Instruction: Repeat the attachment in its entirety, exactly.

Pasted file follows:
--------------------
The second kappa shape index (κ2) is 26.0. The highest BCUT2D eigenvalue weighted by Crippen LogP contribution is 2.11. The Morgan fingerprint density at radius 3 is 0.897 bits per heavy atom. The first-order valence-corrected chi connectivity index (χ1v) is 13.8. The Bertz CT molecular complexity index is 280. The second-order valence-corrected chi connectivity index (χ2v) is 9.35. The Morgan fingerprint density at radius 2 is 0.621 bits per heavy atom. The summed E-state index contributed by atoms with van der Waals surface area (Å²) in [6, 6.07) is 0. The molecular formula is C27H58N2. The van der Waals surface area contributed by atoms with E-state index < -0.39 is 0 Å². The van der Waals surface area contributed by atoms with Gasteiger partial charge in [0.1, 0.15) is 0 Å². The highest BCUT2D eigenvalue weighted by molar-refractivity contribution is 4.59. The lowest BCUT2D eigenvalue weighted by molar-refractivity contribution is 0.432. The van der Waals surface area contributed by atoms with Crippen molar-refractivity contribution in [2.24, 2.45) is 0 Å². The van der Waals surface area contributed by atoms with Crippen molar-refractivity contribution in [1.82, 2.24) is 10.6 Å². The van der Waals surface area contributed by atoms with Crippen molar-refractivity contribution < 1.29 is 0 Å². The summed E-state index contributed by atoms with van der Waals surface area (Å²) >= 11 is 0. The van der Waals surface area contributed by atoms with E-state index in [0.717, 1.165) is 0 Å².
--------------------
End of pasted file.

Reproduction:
The second kappa shape index (κ2) is 26.0. The highest BCUT2D eigenvalue weighted by Crippen LogP contribution is 2.11. The Morgan fingerprint density at radius 3 is 0.897 bits per heavy atom. The first-order valence-corrected chi connectivity index (χ1v) is 13.8. The Bertz CT molecular complexity index is 280. The second-order valence-corrected chi connectivity index (χ2v) is 9.35. The Morgan fingerprint density at radius 2 is 0.621 bits per heavy atom. The summed E-state index contributed by atoms with van der Waals surface area (Å²) in [6, 6.07) is 0. The molecular formula is C27H58N2. The van der Waals surface area contributed by atoms with E-state index < -0.39 is 0 Å². The van der Waals surface area contributed by atoms with Gasteiger partial charge in [0.1, 0.15) is 0 Å². The highest BCUT2D eigenvalue weighted by molar-refractivity contribution is 4.59. The lowest BCUT2D eigenvalue weighted by molar-refractivity contribution is 0.432. The van der Waals surface area contributed by atoms with Crippen molar-refractivity contribution in [2.24, 2.45) is 0 Å². The van der Waals surface area contributed by atoms with Crippen molar-refractivity contribution in [1.82, 2.24) is 10.6 Å². The van der Waals surface area contributed by atoms with Crippen molar-refractivity contribution < 1.29 is 0 Å². The summed E-state index contributed by atoms with van der Waals surface area (Å²) >= 11 is 0. The van der Waals surface area contributed by atoms with E-state index in [0.717, 1.165) is 0 Å².